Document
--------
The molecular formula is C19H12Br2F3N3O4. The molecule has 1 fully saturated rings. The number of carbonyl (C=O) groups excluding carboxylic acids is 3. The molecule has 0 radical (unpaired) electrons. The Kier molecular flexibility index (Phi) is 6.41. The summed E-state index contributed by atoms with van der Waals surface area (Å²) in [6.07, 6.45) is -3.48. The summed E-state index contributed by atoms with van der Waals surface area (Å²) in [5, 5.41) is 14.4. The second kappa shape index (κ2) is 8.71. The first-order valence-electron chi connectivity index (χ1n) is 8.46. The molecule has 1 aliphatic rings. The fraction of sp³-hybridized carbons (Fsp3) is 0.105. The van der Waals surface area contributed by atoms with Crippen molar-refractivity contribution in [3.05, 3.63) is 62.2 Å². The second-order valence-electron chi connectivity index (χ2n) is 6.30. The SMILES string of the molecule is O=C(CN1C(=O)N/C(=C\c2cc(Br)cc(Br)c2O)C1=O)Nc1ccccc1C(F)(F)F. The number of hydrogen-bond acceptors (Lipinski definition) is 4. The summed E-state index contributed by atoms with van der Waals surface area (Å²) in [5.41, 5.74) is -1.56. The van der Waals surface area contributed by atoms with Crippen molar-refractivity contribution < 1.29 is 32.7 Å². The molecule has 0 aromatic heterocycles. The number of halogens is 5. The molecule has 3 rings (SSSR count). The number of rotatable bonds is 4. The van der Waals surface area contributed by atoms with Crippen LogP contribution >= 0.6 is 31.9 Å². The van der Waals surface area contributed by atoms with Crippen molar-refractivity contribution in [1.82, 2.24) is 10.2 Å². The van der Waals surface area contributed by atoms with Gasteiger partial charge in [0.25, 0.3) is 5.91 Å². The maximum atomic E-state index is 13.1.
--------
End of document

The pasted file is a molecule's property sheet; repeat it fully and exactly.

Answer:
The molecular formula is C19H12Br2F3N3O4. The molecule has 1 fully saturated rings. The number of carbonyl (C=O) groups excluding carboxylic acids is 3. The molecule has 0 radical (unpaired) electrons. The Kier molecular flexibility index (Phi) is 6.41. The summed E-state index contributed by atoms with van der Waals surface area (Å²) in [6.07, 6.45) is -3.48. The summed E-state index contributed by atoms with van der Waals surface area (Å²) in [5, 5.41) is 14.4. The second kappa shape index (κ2) is 8.71. The first-order valence-electron chi connectivity index (χ1n) is 8.46. The molecule has 1 aliphatic rings. The fraction of sp³-hybridized carbons (Fsp3) is 0.105. The van der Waals surface area contributed by atoms with Crippen molar-refractivity contribution in [3.05, 3.63) is 62.2 Å². The second-order valence-electron chi connectivity index (χ2n) is 6.30. The SMILES string of the molecule is O=C(CN1C(=O)N/C(=C\c2cc(Br)cc(Br)c2O)C1=O)Nc1ccccc1C(F)(F)F. The number of hydrogen-bond acceptors (Lipinski definition) is 4. The summed E-state index contributed by atoms with van der Waals surface area (Å²) in [5.41, 5.74) is -1.56. The van der Waals surface area contributed by atoms with Crippen molar-refractivity contribution < 1.29 is 32.7 Å². The molecule has 0 aromatic heterocycles. The number of halogens is 5. The molecule has 3 rings (SSSR count). The number of rotatable bonds is 4. The van der Waals surface area contributed by atoms with Crippen LogP contribution >= 0.6 is 31.9 Å². The van der Waals surface area contributed by atoms with Crippen molar-refractivity contribution in [1.82, 2.24) is 10.2 Å². The van der Waals surface area contributed by atoms with Gasteiger partial charge in [0.25, 0.3) is 5.91 Å². The maximum atomic E-state index is 13.1.